We use CPS data from 1976 to 2009 to compare the characteristics and proportions of stay-at-home father (SAHF) households with both stay-at-home mother (SAHM) and dual-earner households. We find that mothers in SAHF households have a significantly higher level of education than their husbands and experience the sharpest increase in education over time compared with spouses in other household types. Caregiving SAHF households are, over time, closing the income gap with their SAHM counterparts. We make a distinction between caregiving and unable-to-work SAHFs and demonstrate that these two types of SAHF households are substantially different from one another. Caregiving SAHF households share key traits with SAHM households. Our results show that families living in stay-at-home households are increasingly the result of a deliberate choice made by spouses to have fathers assume a caregiving role while mothers pursue employment outside the home.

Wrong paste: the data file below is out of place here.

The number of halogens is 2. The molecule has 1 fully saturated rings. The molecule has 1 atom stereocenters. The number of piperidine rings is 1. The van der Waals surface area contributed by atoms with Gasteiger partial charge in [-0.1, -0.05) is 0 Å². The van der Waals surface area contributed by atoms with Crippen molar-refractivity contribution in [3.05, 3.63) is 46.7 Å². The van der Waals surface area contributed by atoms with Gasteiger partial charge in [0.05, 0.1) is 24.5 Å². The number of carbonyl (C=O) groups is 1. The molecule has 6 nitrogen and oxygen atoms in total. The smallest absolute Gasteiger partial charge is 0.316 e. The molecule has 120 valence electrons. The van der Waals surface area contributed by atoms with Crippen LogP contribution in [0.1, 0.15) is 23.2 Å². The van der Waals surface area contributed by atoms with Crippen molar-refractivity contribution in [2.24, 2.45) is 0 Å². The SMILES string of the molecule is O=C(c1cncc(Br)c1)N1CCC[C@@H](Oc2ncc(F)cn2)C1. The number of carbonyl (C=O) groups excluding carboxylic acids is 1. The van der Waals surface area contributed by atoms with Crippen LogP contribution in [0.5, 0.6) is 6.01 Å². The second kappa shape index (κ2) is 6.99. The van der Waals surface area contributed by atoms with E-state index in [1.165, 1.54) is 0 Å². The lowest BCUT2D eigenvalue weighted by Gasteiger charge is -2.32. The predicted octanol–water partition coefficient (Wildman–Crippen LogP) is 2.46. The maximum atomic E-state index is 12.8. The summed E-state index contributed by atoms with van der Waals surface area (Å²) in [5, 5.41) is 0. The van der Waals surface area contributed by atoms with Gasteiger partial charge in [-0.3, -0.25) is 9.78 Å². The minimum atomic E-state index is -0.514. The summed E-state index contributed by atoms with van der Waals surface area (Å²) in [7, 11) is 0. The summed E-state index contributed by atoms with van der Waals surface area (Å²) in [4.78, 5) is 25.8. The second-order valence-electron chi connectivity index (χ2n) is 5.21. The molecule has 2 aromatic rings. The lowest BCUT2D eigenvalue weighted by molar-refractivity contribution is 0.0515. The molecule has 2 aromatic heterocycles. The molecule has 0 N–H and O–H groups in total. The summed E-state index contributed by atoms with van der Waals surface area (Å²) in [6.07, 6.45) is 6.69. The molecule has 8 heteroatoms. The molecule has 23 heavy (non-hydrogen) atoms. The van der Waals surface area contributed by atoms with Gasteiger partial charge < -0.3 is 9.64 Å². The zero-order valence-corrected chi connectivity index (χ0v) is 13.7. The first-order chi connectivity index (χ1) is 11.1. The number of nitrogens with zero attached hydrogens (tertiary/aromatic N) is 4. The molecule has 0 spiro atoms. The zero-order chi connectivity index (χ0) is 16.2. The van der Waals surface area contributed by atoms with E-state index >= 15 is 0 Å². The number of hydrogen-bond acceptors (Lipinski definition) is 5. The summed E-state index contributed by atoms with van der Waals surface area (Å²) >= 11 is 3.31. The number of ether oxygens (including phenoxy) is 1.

- family demography
- gender roles
- household living arrangements
- stay-at-home fathers
- work and family